U.S. Soccer Chief Operating Officer Jay Berhalter
, one of the most influential persons in American soccer, is
leaving the federations to head up the Kentaro Group's new office in the United States.
Berhalter, 38, will run the U.S. operations of the Swiss-headquartered company that
handles media rights for many soccer federations -- including global rights for U.S. Soccer -- and also organizes all friendly matches of the Brazil national team.
thrilled to open our office in Chicago and welcome one of the most knowledgeable U.S. [soccer] business executives to our organization," said Kentaro joint-CEO Philipp Grothe
. "We have great belief in the U.S. [soccer] market and have ambitious plans to further the growth of the sport in the States. With his unique experience and network
of contacts, Jay will lead Kentaro's expansion into North America." Jay Berhalter,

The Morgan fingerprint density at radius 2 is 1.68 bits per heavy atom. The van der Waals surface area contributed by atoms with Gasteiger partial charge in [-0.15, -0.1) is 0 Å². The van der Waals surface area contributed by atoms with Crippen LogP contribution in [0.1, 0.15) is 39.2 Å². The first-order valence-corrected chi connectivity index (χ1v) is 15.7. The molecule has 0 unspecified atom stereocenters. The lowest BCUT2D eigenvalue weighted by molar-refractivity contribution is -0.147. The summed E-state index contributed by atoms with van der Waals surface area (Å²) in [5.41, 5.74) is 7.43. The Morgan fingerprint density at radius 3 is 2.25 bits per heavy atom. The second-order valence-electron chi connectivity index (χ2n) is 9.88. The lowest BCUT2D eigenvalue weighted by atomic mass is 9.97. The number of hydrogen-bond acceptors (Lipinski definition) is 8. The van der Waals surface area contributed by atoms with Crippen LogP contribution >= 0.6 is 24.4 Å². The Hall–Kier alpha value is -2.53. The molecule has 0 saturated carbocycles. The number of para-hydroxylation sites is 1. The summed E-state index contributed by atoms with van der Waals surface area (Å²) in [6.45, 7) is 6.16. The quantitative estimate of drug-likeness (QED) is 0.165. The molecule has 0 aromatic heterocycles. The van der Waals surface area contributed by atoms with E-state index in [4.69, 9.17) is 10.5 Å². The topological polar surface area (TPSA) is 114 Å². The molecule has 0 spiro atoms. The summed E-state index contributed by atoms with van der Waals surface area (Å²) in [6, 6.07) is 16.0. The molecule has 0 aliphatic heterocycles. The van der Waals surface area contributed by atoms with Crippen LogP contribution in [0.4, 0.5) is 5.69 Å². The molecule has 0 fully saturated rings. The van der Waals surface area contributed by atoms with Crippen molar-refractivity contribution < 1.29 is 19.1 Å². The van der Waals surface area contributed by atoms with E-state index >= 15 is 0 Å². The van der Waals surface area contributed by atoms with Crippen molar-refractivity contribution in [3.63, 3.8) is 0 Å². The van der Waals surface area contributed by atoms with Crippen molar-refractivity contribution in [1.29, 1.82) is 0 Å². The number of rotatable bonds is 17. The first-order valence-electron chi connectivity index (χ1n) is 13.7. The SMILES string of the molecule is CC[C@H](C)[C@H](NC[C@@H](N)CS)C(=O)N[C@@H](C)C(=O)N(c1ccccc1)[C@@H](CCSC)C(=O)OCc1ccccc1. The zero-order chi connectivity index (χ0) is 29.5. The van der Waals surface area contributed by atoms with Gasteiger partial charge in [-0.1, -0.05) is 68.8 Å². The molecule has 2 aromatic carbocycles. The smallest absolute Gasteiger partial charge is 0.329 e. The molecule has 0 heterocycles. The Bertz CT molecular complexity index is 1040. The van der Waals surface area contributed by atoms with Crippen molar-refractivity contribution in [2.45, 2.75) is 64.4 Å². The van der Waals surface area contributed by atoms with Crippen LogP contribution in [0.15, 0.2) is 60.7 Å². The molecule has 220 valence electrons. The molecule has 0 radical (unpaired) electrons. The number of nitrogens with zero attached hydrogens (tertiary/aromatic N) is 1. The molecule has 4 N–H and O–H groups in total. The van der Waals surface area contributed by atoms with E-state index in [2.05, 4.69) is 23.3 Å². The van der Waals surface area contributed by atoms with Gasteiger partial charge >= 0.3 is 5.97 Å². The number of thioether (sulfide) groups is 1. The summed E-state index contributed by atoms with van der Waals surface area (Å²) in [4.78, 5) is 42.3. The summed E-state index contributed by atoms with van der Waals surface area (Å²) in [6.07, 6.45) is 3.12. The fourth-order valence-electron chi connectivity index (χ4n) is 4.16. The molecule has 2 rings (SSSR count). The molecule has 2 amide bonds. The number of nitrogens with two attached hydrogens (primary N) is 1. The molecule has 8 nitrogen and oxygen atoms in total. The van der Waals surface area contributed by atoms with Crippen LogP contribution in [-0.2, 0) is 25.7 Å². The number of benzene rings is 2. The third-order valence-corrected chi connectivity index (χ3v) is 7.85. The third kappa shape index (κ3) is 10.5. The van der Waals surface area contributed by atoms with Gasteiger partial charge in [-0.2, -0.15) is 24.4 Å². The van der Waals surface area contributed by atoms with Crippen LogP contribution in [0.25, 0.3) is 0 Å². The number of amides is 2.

the older brother of Los Angeles Galaxy defender
, graduated from Notre Dame and worked for the 1994 World Cup organizing committee.
''I started as a volunteer and
several months later was hired in transportation,'' he says. ''Because the business infrastructure in the sport was just starting to develop at the time, many of us got the
opportunity to experience multiple aspects of the event and learn about overall event management in a very hands-on manner. Each day was really a chance to learn and to apply that towards managing a
process to help the event succeed.''
After the launch of MLS, he joined the MetroStars, where he worked until moving to the U.S. Soccer Foundation in 1998. He joined U.S.
Soccer in 2000 when Dan Flynn
left the Foundation to become U.S. Soccer's executive director and general secretary.
One of the early and
most successful projects Berhalter helped head up was the organization of the 2003 Women's World Cup. Along with many members of the U.S. Soccer staff, he pulled double-duty, organizing the 2003
Women's World Cup after China was forced to withdraw as host because of the SARS scare.